Authors: Harrison Cheung
“When [Cheung] refers to himself as Bale's majordomo, he is not kidding.”
âN.F. Mendoza, former journalist at
Los Angeles Times, People, TV Guide
“This intimate and revealing biography of Christian Bale is full of details few people know about Hollywood's most-lauded Batman, and how a child actorâby harnessing his fans on the Internetâbecame the star he is today.”
“Harrison Cheung's groundbreaking work in Internet marketing during the mid-'90s established Christian Bale as the first major web celebrity, making my work as a journalist that much easier. Thanks to Harrison, many a major publication, including
, took my profile pitches on this brilliant but largely unknown actorâbecause of his cyber-popularity.”
âMoira McCormick, journalist
“The book is goodâa fun, informative read.”
âChristopher Heard, author and film historian
The Inside Story of
the Darkest Batman
HARRISON CHEUNG AND NICOLA PITTAM
BENBELLA BOOKS, INC. | DALLAS, TEXAS
FOR DISRIBUTION IN THE UNITED STATES AND CANADA ONLY.
Copyright Â© 2012 by Harrison Cheung and Nicola Pittam
Introduction Â© 2012 by Harrison Cheung and Nicola Pittam
All rights reserved. No part of this book may be used or reproduced in any manner whatsoever without written permission except in the case of brief quotations embodied in critical articles or reviews.
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Dallas, TX 75231
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Library of Congress Cataloging-in-Publication Data is available for this title.
Editing by Erin Kelley
Copyediting by Eric Wechter
Proofreading by Michael Fedison and Chris Gage
Cover design by Kit Sweeney
Text design and composition by Neuwirth & Associates, Inc.
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“I don't want people to know me.”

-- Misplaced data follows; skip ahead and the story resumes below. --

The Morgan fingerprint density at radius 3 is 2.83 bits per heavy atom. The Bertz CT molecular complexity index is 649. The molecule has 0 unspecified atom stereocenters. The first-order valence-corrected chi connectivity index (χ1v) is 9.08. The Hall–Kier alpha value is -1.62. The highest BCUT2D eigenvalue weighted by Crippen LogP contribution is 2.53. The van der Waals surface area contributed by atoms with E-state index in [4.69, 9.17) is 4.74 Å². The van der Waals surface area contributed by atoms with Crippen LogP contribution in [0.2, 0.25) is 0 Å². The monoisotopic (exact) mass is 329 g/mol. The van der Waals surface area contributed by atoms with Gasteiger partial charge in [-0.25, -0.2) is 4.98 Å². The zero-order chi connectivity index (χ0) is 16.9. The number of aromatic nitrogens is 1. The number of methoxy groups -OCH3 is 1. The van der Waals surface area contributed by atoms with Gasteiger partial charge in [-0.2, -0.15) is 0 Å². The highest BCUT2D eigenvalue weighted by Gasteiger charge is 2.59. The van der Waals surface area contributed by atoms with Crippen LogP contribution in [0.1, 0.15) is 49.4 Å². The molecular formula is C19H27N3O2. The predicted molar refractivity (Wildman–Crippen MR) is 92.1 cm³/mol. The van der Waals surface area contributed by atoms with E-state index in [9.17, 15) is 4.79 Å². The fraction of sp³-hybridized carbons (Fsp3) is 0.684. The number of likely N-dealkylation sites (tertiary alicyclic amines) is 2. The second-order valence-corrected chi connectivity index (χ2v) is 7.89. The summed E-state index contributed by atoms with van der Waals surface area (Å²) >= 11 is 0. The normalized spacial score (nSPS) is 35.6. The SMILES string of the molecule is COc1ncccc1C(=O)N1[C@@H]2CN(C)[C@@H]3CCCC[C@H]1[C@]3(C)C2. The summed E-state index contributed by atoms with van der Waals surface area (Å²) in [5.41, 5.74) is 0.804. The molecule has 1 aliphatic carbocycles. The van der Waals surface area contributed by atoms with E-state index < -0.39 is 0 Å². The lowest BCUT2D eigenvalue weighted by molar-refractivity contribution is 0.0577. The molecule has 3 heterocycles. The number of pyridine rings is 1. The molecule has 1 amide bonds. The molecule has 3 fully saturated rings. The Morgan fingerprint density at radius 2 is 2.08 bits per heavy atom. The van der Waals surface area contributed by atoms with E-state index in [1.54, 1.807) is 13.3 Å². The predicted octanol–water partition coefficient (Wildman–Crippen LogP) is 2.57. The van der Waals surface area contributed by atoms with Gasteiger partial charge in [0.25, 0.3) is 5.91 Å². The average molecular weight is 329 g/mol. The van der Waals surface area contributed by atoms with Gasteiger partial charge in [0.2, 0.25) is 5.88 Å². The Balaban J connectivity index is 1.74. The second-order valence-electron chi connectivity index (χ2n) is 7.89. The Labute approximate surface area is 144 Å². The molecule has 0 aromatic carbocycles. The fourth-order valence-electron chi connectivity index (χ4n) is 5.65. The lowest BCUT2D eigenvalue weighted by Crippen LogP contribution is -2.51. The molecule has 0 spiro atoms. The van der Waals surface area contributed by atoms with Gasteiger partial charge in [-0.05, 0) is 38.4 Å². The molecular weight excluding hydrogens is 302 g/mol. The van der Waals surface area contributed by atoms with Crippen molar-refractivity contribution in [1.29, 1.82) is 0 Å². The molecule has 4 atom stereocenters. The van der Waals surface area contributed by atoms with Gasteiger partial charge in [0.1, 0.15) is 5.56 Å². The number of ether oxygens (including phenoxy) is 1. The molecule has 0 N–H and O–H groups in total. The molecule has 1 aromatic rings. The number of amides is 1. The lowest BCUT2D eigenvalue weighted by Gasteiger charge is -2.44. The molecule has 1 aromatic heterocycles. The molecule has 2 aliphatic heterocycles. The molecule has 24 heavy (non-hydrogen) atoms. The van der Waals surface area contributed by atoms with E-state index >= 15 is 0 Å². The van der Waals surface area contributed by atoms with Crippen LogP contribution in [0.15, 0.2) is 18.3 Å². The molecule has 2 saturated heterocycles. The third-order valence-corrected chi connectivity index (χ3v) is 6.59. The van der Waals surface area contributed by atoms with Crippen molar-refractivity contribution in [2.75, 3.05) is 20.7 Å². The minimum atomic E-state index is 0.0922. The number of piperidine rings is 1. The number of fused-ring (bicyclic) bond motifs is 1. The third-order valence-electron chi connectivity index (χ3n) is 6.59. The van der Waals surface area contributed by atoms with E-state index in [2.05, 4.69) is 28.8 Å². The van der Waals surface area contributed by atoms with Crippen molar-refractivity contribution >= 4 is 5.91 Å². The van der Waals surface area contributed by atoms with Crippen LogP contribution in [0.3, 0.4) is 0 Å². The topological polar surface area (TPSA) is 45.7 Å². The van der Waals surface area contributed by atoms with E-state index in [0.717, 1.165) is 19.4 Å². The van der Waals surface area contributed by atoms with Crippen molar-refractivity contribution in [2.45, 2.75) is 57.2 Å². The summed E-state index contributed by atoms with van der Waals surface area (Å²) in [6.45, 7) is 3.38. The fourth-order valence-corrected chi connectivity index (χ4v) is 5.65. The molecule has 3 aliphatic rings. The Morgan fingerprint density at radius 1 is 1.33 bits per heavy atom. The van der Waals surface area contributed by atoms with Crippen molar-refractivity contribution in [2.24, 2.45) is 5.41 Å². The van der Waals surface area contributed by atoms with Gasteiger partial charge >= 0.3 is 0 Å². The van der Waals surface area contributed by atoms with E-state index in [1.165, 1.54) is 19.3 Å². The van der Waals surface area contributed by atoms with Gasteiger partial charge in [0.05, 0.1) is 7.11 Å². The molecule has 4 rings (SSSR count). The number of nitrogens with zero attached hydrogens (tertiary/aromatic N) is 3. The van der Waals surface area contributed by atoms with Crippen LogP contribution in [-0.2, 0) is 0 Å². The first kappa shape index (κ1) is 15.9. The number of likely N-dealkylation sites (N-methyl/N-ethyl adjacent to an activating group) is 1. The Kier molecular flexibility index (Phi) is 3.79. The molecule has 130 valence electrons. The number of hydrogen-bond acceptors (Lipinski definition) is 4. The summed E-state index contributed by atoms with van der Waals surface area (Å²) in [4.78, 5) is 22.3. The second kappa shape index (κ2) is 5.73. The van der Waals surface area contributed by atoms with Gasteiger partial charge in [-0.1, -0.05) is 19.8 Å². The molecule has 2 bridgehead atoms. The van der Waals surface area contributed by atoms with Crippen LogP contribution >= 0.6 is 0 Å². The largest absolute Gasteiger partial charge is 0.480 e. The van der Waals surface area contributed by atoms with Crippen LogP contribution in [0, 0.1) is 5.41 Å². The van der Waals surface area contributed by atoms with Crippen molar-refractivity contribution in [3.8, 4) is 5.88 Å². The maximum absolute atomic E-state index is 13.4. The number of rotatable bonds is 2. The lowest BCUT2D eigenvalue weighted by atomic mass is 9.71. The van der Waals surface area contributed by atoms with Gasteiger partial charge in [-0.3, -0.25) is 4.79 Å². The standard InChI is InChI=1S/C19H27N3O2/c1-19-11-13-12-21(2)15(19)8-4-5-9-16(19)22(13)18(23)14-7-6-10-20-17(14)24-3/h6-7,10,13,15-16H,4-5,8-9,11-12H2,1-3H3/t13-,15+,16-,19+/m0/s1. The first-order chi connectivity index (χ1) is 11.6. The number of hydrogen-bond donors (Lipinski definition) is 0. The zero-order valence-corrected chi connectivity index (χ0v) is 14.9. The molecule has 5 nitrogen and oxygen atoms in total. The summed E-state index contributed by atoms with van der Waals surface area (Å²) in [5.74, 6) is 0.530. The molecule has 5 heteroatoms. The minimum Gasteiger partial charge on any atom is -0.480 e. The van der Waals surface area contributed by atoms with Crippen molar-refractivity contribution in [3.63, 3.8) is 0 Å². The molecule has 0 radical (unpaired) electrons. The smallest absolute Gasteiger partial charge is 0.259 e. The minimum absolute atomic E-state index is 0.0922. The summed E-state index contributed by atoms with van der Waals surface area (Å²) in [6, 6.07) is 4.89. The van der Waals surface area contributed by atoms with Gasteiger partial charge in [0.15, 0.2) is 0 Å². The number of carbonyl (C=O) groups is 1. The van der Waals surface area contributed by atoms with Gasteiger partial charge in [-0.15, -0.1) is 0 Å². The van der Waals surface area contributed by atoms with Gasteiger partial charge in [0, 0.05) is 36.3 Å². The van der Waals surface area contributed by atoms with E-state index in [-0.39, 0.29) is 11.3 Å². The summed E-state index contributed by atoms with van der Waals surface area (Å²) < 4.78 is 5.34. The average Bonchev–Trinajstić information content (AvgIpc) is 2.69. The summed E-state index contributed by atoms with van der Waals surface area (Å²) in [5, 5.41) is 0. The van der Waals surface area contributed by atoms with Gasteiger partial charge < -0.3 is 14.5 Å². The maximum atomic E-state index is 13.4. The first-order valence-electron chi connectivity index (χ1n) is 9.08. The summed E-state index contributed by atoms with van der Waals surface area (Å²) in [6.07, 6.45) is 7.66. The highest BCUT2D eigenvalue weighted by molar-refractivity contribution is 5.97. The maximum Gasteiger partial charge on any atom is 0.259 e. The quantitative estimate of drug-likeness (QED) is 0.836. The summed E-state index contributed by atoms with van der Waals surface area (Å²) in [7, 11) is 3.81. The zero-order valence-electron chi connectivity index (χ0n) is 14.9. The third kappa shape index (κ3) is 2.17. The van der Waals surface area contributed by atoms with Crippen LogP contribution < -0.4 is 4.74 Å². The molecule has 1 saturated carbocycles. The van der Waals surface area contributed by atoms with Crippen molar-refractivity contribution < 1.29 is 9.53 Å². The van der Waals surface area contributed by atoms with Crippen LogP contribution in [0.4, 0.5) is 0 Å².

, December 2010
“The truth will set you free. But first, it'll piss you off.”
“We know very little about Christian Bale the man because he is intensely private. That is his right, and should be respected, within reason. After all, any serious movie actor who doesn't realize he's choosing the most public of careers when he signs on ought to have his head examined.”
ere's how it is. I'm always asked two questions about Christian Bale. One: What's he like? Two: How did I end up working for him for almost a decade?
Christian is one of the most secretive and talented stars in Hollywood with a reputation for an incredibly volatile temper and numerous eccentricities. Although pop psychologists can debate nature versus nurture, the fact remains that Christian is a former child actor with an unusual family upbringing and circumstance who grew into a man with a deep need for privacy. In many ways, he is also a man without a countryâan actor in Hollywood who's always reminded that he's Britishâthe first foreigner ever to play the iconically American role of Batman. These factors are just part of his development that would cultivate an explosive temper that would rival Mel Gibson's.
My involvement with Christian was initially a fan's dream. I'm delighted to tell the story of how I met Christian and got involved with his career because one of Christian's agents had warned me
to tell anyone. The agent thought our story would empower and encourage fans, and that was something he was absolutely against because like any good Hollywood player, he was loath to acknowledge any cultural influences aside from his own.
The influence of The Fan has always been underestimated, indeed scorned in the corner offices of the talent agencies. Why? The agents and the studios want to be the sole influencers of what you watch, rent, wear, and buy. However, when fan power is orchestrated, coordinated, and directed effectively, great things can happen.
Star Trek? Family Guy? Firefly
? Betty White's Facebook campaign to host
Saturday Night Live
? Justin Bieber's discovery on YouTube? There are so many examples of fan-power saving a series, influencing casting, and championing a book. So now you get the limos at Comic-Conâit's Hollywood's begrudging acknowledgment that fans matter.